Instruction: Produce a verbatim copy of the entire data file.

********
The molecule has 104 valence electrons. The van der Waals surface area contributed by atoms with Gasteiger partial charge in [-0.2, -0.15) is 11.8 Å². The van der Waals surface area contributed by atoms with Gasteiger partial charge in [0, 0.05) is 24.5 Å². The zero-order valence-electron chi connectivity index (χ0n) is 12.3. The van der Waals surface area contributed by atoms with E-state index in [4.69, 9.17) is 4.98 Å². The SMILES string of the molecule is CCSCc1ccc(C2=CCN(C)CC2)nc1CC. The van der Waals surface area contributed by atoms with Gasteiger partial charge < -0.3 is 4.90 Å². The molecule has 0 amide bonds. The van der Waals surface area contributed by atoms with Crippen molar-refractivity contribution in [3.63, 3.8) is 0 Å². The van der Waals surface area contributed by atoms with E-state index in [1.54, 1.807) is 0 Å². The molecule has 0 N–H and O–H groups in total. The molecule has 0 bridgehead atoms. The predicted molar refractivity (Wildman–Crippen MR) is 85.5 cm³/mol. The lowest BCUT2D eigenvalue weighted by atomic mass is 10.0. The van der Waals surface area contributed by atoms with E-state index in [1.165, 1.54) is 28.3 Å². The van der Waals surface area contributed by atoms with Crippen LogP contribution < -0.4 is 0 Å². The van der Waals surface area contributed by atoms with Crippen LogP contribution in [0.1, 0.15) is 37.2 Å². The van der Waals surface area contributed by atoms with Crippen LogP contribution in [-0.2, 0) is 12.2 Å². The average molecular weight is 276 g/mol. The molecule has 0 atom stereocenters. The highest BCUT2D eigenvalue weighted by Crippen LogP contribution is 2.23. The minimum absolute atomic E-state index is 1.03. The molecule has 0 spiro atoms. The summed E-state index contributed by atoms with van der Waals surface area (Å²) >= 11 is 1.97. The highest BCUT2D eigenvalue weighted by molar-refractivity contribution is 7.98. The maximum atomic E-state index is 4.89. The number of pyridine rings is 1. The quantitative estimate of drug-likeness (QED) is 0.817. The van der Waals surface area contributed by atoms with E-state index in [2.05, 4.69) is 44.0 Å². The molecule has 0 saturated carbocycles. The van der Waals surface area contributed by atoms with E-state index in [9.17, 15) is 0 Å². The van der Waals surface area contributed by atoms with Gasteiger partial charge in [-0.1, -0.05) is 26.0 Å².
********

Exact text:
The molecule has 104 valence electrons. The van der Waals surface area contributed by atoms with Gasteiger partial charge in [-0.2, -0.15) is 11.8 Å². The van der Waals surface area contributed by atoms with Gasteiger partial charge in [0, 0.05) is 24.5 Å². The zero-order valence-electron chi connectivity index (χ0n) is 12.3. The van der Waals surface area contributed by atoms with E-state index in [4.69, 9.17) is 4.98 Å². The SMILES string of the molecule is CCSCc1ccc(C2=CCN(C)CC2)nc1CC. The van der Waals surface area contributed by atoms with Gasteiger partial charge < -0.3 is 4.90 Å². The molecule has 0 amide bonds. The van der Waals surface area contributed by atoms with Crippen molar-refractivity contribution in [3.63, 3.8) is 0 Å². The van der Waals surface area contributed by atoms with E-state index in [1.54, 1.807) is 0 Å². The molecule has 0 N–H and O–H groups in total. The molecule has 0 bridgehead atoms. The predicted molar refractivity (Wildman–Crippen MR) is 85.5 cm³/mol. The lowest BCUT2D eigenvalue weighted by atomic mass is 10.0. The van der Waals surface area contributed by atoms with E-state index in [1.165, 1.54) is 28.3 Å². The van der Waals surface area contributed by atoms with Crippen LogP contribution < -0.4 is 0 Å². The van der Waals surface area contributed by atoms with Crippen LogP contribution in [0.1, 0.15) is 37.2 Å². The van der Waals surface area contributed by atoms with Crippen LogP contribution in [-0.2, 0) is 12.2 Å². The average molecular weight is 276 g/mol. The molecule has 0 atom stereocenters. The highest BCUT2D eigenvalue weighted by Crippen LogP contribution is 2.23. The minimum absolute atomic E-state index is 1.03. The molecule has 0 spiro atoms. The summed E-state index contributed by atoms with van der Waals surface area (Å²) >= 11 is 1.97. The highest BCUT2D eigenvalue weighted by molar-refractivity contribution is 7.98. The maximum atomic E-state index is 4.89. The number of pyridine rings is 1. The quantitative estimate of drug-likeness (QED) is 0.817. The van der Waals surface area contributed by atoms with E-state index in [2.05, 4.69) is 44.0 Å². The molecule has 0 saturated carbocycles. The van der Waals surface area contributed by atoms with E-state index in [9.17, 15) is 0 Å². The van der Waals surface area contributed by atoms with Gasteiger partial charge in [-0.1, -0.05) is 26.0 Å².